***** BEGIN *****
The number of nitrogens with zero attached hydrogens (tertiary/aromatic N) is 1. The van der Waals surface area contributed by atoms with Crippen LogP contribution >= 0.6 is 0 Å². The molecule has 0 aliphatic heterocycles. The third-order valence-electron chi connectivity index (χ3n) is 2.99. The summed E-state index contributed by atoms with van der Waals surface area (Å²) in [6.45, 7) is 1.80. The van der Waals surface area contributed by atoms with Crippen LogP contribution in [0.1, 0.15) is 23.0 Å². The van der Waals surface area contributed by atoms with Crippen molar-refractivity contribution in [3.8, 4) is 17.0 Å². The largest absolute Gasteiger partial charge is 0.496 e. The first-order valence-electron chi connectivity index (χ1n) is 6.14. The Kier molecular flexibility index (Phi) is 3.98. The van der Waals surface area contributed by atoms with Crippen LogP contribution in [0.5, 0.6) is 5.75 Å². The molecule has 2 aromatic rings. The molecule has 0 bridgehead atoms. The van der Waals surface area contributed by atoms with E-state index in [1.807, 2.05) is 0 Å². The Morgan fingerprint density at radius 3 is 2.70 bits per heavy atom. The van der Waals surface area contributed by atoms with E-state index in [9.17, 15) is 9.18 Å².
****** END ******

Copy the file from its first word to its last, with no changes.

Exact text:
The number of nitrogens with zero attached hydrogens (tertiary/aromatic N) is 1. The van der Waals surface area contributed by atoms with Crippen LogP contribution >= 0.6 is 0 Å². The molecule has 0 aliphatic heterocycles. The third-order valence-electron chi connectivity index (χ3n) is 2.99. The summed E-state index contributed by atoms with van der Waals surface area (Å²) in [6.45, 7) is 1.80. The van der Waals surface area contributed by atoms with Crippen LogP contribution in [0.1, 0.15) is 23.0 Å². The van der Waals surface area contributed by atoms with Crippen molar-refractivity contribution in [3.8, 4) is 17.0 Å². The largest absolute Gasteiger partial charge is 0.496 e. The first-order valence-electron chi connectivity index (χ1n) is 6.14. The Kier molecular flexibility index (Phi) is 3.98. The van der Waals surface area contributed by atoms with Crippen LogP contribution in [0.5, 0.6) is 5.75 Å². The molecule has 2 aromatic rings. The molecule has 0 bridgehead atoms. The van der Waals surface area contributed by atoms with E-state index in [1.807, 2.05) is 0 Å². The Morgan fingerprint density at radius 3 is 2.70 bits per heavy atom. The van der Waals surface area contributed by atoms with E-state index in [9.17, 15) is 9.18 Å².